Plastic pollution"involves the accumulation of plastic products in the environment that adversely affects wildlife, wildlife habitat, or humans. Plastics that act as pollutants are categorized into micro-, meso-, or macrodebris, based on size. The prominence of plastic pollution is correlated with plastics being inexpensive and durable, which lends to high levels of plastics used by humans. However, it is slow to degrade.Plastic pollution can unfavorably affect lands, waterways and oceans. Living organisms, particularly marine animals, can also be affected through entanglement, direct ingestion of plastic waste, or through exposure to chemicals within plastics that cause interruptions in biological functions. Humans are also affected by plastic pollution, such as through the disruption of the thyroid hormone axis or hormone levels. Plastic reduction efforts have occurred in some areas in attempts to reduce plastic consumption and pollution and promote plastic recycling."
Video captures moment plastic enters food chain - 11 March 2017
"A scientist has filmed the moment plastic microfibre is ingested by plankton, illustrating how the material is affecting life beneath the waves...
An estimated 150 million tonnes of plastic "disappears" from the world's waste stream each year...
The United Nations has estimated that there are 46,000 pieces of waste plastic per square mile of sea."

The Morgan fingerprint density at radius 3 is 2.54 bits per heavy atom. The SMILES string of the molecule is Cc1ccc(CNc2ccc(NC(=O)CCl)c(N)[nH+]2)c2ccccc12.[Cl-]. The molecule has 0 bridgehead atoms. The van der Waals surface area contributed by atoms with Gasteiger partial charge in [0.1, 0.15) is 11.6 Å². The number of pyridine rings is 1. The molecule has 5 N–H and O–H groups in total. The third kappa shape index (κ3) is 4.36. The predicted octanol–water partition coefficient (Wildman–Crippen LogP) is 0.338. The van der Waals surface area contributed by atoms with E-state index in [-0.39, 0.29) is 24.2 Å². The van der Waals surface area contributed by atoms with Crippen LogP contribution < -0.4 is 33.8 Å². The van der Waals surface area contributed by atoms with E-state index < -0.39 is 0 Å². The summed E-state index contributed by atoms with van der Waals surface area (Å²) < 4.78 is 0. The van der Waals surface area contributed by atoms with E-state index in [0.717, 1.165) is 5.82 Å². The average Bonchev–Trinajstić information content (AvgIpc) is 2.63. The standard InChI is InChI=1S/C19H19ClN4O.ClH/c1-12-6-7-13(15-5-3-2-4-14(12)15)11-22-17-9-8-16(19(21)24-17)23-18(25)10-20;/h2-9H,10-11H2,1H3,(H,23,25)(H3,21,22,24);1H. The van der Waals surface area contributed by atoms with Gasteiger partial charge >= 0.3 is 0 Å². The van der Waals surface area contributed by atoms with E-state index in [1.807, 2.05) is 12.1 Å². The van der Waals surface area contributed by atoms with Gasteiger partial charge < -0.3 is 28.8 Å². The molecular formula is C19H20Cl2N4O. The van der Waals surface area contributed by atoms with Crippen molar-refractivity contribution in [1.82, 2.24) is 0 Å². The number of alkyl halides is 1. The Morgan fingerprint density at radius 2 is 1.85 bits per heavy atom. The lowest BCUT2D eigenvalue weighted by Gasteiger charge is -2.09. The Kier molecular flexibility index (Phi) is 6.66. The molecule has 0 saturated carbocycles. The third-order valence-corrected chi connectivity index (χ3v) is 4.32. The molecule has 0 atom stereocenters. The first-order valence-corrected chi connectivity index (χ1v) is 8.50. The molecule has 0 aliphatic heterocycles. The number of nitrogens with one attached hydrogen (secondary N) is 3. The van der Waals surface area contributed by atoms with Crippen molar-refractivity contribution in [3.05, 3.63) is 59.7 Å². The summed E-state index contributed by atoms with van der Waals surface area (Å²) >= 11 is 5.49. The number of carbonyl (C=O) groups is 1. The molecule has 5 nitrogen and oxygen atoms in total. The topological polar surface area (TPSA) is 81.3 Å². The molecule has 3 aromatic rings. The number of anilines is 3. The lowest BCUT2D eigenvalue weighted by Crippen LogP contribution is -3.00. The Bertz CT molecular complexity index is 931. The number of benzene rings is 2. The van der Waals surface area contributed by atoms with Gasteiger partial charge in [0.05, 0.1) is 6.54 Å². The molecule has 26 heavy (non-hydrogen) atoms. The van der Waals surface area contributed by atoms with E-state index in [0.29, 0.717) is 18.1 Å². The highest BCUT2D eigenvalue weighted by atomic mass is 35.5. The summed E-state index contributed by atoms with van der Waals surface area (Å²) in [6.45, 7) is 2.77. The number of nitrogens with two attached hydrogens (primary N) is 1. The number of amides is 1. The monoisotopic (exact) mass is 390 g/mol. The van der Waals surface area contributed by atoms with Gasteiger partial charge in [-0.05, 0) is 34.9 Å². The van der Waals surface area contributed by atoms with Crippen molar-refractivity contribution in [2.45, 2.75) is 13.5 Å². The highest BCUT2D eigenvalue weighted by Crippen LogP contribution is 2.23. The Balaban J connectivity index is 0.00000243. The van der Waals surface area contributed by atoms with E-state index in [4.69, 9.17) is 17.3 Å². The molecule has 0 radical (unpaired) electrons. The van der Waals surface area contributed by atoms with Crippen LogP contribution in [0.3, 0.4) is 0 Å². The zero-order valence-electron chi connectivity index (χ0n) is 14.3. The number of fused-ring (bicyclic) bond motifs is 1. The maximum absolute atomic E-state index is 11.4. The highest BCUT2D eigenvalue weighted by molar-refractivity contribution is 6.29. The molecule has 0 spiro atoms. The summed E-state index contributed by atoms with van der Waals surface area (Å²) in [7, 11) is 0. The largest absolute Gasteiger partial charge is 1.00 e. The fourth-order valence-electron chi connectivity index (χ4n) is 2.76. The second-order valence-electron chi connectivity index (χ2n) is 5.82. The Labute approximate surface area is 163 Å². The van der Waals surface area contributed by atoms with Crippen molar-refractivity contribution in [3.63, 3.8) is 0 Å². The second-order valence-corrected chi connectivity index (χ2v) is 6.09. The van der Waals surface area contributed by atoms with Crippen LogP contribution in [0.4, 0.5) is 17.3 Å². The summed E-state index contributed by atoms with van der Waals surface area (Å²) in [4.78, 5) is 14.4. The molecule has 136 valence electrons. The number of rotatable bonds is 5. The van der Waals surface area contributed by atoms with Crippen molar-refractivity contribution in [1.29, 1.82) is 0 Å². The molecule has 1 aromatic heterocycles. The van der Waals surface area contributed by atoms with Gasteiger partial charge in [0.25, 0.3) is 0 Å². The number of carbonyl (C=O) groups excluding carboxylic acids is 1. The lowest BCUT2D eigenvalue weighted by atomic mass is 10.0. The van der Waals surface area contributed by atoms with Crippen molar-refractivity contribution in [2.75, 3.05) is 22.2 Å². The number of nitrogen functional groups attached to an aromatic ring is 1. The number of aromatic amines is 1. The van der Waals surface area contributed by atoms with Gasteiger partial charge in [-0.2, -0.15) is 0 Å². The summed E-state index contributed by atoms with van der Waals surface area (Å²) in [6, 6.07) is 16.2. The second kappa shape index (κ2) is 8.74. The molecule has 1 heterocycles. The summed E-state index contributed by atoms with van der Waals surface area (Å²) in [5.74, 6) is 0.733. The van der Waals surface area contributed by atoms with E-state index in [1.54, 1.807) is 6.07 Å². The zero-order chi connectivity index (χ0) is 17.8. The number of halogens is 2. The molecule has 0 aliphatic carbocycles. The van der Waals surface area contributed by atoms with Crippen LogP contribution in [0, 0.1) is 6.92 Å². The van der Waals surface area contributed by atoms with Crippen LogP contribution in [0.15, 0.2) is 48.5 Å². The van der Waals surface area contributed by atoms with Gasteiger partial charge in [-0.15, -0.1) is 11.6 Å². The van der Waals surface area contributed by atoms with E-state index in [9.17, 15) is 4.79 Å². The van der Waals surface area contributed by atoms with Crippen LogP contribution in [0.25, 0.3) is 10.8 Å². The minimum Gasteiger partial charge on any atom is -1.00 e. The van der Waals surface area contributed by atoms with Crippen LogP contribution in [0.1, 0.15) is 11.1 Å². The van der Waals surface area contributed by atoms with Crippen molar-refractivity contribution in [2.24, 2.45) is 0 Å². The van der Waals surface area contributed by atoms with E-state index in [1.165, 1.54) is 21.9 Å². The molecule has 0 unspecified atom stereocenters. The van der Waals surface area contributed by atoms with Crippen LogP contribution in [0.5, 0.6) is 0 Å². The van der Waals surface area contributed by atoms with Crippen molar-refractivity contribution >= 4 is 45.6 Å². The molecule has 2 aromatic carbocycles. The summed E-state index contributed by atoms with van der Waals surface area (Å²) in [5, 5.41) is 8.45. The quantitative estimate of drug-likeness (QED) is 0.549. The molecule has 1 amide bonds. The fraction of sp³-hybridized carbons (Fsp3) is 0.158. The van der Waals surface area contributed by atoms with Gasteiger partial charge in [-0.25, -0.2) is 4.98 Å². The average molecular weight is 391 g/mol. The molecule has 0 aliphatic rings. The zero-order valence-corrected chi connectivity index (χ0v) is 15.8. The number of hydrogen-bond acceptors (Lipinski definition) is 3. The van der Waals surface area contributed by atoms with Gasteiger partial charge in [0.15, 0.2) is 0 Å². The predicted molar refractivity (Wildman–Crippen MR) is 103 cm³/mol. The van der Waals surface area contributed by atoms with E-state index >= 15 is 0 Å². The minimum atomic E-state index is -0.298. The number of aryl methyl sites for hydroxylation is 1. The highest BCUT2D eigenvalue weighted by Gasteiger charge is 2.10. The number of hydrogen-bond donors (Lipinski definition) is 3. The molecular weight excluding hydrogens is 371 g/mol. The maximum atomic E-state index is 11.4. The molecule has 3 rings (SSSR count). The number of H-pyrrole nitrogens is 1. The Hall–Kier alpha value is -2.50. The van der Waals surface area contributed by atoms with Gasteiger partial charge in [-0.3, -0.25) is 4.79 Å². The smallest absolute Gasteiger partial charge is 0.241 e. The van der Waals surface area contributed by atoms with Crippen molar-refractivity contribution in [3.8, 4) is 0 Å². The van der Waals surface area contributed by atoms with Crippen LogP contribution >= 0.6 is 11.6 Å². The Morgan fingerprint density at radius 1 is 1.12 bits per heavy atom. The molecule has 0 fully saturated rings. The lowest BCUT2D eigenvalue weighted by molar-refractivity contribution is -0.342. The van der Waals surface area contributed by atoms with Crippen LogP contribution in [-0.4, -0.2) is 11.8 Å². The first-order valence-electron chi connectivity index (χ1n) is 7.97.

Oceans Could Hold More Plastic Than Fish by 2050- VIDEO - 7 March 2016
"A new report warns there could be more plastic in the ocean than fish by 2050. There is something we can do to help prevent this from happening."
Catalyst ABC TV - Plastic Oceans
"Oceans are silently choking on our plastic waste. Plastic and synthetic materials are the most common types of debris in our oceans and are having horrific impacts on marine wildlife and systems. As an island continent "girt by sea" marine debris is of particular importance for Australia. Creatures get entangled in plastics and drown and ingested concentrated toxins from plastics pose a threat to the health of the food chain. Plastics also transport and introduce species into new environments. Anja Taylor catches up with the CSIRO research team spearheading the Marine Debris Survey, a world first study of the plastics around our coastline."